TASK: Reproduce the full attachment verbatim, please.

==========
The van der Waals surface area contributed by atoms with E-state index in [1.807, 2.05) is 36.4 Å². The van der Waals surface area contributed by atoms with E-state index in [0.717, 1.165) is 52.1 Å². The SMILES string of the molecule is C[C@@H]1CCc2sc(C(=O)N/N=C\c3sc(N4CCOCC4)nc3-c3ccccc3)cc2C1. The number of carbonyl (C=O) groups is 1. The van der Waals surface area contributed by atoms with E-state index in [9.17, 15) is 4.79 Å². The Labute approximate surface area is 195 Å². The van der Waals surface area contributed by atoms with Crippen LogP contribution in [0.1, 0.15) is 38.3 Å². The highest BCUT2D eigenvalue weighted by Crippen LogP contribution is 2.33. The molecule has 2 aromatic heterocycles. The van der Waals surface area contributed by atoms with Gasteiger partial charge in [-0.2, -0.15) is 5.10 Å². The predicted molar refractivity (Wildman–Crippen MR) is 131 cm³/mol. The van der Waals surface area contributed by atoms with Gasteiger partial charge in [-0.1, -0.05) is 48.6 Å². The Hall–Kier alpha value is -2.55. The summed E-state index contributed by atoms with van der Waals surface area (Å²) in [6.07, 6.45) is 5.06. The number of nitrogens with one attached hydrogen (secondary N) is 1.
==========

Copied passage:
The van der Waals surface area contributed by atoms with E-state index in [1.807, 2.05) is 36.4 Å². The van der Waals surface area contributed by atoms with E-state index in [0.717, 1.165) is 52.1 Å². The SMILES string of the molecule is C[C@@H]1CCc2sc(C(=O)N/N=C\c3sc(N4CCOCC4)nc3-c3ccccc3)cc2C1. The number of carbonyl (C=O) groups is 1. The van der Waals surface area contributed by atoms with E-state index in [9.17, 15) is 4.79 Å². The Labute approximate surface area is 195 Å². The van der Waals surface area contributed by atoms with Crippen LogP contribution in [0.1, 0.15) is 38.3 Å². The highest BCUT2D eigenvalue weighted by Crippen LogP contribution is 2.33. The molecule has 2 aromatic heterocycles. The van der Waals surface area contributed by atoms with Gasteiger partial charge in [-0.2, -0.15) is 5.10 Å². The predicted molar refractivity (Wildman–Crippen MR) is 131 cm³/mol. The van der Waals surface area contributed by atoms with Gasteiger partial charge in [-0.1, -0.05) is 48.6 Å². The Hall–Kier alpha value is -2.55. The summed E-state index contributed by atoms with van der Waals surface area (Å²) in [6.07, 6.45) is 5.06. The number of nitrogens with one attached hydrogen (secondary N) is 1.